Home > Uncategorized > Acts 14: Paul faces persecution, gets a headache

Acts 14: Paul faces persecution, gets a headache

Acts 14 represents the latest tale of what turned out to be some of the misadventures of the Apostle Paul. Last time we visited, he had led many to the Lord but, naturally, made many enemies. At Iconium, those Jews who chose not to believe decided to infiltrate the Gentiles there and get them to reject Paul.

Understand that Paul’s preaching was an extension of Jesus’ preaching. It wasn’t just the following of a new faith, but in many ways a completely new way of thinking. After all, Jesus had preached once that while adultery is wrong, a man is committing adultery in his own heart just by lusting after a woman (something that’s very applicable in our own culture where even in the summers in Michigan, it’s still easy to see women showing off their bodies).

He and his friends stayed a while, but the city then became divided: half sided with the unbelieving Jews (by the way, that is NOT a redundant term despite what any anti-Semite will tell you) and the other half supported Paul. Perhaps much of the hatred was because Paul, who had been the Angry Saul who persecuted the church, was now preaching the Gospel of Jesus Christ. They then fled to Lystra and Derbe to avoid death by stoning (getting heavy rocks thrown onto you rather than being forced to smoke marijuana).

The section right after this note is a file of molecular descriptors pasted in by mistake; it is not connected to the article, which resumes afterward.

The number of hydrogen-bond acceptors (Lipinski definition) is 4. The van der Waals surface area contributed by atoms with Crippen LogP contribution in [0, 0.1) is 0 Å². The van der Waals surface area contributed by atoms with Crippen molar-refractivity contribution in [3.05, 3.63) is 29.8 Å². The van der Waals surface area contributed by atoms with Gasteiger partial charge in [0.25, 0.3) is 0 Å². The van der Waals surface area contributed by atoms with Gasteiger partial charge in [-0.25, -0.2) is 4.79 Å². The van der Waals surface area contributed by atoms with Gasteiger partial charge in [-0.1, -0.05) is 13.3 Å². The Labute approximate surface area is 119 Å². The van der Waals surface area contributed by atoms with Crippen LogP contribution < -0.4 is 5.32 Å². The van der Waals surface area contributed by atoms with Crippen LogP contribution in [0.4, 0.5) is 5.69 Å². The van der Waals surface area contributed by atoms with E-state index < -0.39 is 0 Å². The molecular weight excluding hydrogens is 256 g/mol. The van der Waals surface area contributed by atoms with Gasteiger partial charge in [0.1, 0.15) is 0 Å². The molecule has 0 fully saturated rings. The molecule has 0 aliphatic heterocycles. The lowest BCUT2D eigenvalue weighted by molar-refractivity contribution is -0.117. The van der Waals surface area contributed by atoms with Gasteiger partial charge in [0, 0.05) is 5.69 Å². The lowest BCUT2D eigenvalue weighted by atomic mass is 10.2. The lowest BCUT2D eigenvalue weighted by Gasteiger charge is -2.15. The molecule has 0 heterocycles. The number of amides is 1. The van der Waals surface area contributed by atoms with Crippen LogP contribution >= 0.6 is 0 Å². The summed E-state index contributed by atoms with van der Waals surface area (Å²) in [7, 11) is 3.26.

Paul then healed a crippled man, which led people to mistakenly think the two were Greek gods: they considered Barnabas Zeus and Paul–due to his being the chief speaker–Hermes. The two then had to explain to the people they were not gods but that they served the true, living God. It proved to be a witnessing opportunity.

Things seemed to be going well until some of the angry Jews from Antioch and Iconium reached the city and stoned Paul.

I cannot imagine the agony of being stoned as heavy rocks are thrown onto your head, torso, shins and other sensitive parts of the body; a heavy stone dropped or thrown with enough leverage could easily crush the skull or ribcage.

However, God had other plans and Paul miraculously survived (our atheist friends would insist the angry Jews just suffered from lousy aim or, if that failed, the Bible itself is just a collection of fables and nothing more).

Paul then told other Christians about the trials they must face when preaching the Gospel. They preached, prayed and fasted. Paul then concluded that his suffering allowed God to open the doors to share the Christian faith with the Gentiles.

Richard Zowie is a Christian writer. Post comments here or drop a line to richardstwoshekels@gmail.com.

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